The FTA’s National Public Transportation/Transit-Oriented Development (TOD) Technical Assistance Initiative provides technical assistance for TOD activities around public transportation stations, supporting the Ladders of Opportunity initiative. The program’s technical assistance will aid communities in planning for and managing economic development near transit through effective zoning and land use and expert advice on equitable TOD, such as preserving affordable housing or attracting development to an economically challenged community. The FTA engaged Smart Growth America (SGA) to advance TOD through technical assistance, including by providing planning and analysis tools, maintaining a comprehensive online database of TOD information, and establishing a peer-to-peer information exchange. SGA also will offer in-depth technical assistance on TOD to communities through a comprehensive selection process.

Federal Aviation Administration

The Federal Aviation Administration (FAA) ensures compliance with EO 12898 and incorporates EJ core principles into its actions, primarily through implementation of the NEPA and Title VI processes.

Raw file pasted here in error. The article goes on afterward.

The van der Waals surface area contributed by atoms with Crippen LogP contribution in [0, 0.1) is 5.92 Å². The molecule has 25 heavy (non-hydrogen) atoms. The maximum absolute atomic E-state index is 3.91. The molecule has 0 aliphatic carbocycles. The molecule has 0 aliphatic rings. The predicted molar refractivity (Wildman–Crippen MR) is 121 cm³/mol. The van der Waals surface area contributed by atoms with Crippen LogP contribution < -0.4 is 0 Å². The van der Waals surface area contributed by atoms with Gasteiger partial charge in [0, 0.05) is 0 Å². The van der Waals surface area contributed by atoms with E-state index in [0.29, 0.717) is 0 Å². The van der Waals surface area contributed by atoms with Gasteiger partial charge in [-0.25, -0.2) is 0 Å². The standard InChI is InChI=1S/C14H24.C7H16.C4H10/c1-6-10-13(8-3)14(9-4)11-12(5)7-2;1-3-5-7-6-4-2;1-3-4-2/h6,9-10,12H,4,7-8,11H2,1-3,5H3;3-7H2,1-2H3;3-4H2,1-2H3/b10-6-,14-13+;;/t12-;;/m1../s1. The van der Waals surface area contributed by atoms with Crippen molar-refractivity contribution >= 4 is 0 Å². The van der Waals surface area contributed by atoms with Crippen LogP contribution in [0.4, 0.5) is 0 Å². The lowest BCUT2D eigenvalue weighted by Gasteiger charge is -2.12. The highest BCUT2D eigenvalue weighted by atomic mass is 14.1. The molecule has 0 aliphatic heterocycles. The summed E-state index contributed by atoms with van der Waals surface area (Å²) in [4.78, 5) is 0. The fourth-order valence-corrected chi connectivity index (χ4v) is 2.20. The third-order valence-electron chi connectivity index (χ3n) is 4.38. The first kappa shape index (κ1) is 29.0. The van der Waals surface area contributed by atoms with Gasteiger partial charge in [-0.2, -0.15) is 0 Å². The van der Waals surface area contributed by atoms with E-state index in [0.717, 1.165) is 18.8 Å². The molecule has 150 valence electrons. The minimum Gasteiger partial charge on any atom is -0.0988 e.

• FAA Order 1050.1F, Environmental Impacts: Policies and Procedures, contains the FAA agency-wide policies and procedures for compliance with NEPA and provides guidance to FAA NEPA practitioners on compliance with environmental laws, regulations, Executive Orders, and other requirements, including EJ. FAA Order 1050.1F was updated in 2015, and was accompanied by a Desk Reference, which includes a chapter specific to EJ identification and analysis (Chapter 12). The Desk Reference incorporates DOT’s EJ Order and EJ Strategy, and the specific EJ processes and procedures were informed by an extensive review of other agency EJ processes and procedures. The FAA Office of Civil Rights, Airport Nondiscrimination Compliance Program Team created a Title VI Awareness Tool and piloted it with nine airports. The Tool outlines EJ questions covering EJ impacts, community demographics, low-income and/or minority populations, outreach/awareness, and community engagement. The FAA Office of Civil Rights provides education and training for Title VI, LEP, and EJ. At the Sixth Annual FAA National Civil Rights Training Conference for Airports, the Airport Nondiscrimination Compliance Program Team hosted a training session with EPA, including a demonstration of their new EJSCREEN Tool, which is a mapping and screening tool that provides demographic and environmental indicators. In addition, FAA conducted eight webinars for airports to provide general information and related requirements for Title VI, LEP, and EJ. The FAA undertook an agency-wide effort to update the FAA Community Involvement Manual to serve as a guide for a broad range of community involvement efforts. The manual includes current requirements, expectations, best practices and technologies, and it highlights the importance for reaching out to EJ populations. The FAA is working to incorporate EJ screening methodologies into the FAA’s environmental noise and air quality modeling tool (the Aviation Environmental Design Tool, AEDT). This effort will improve EJ analysis of proposed FAA actions by enhancing the model to allow for the import, analysis, display, and report of demographic data, including low-income populations and minority populations.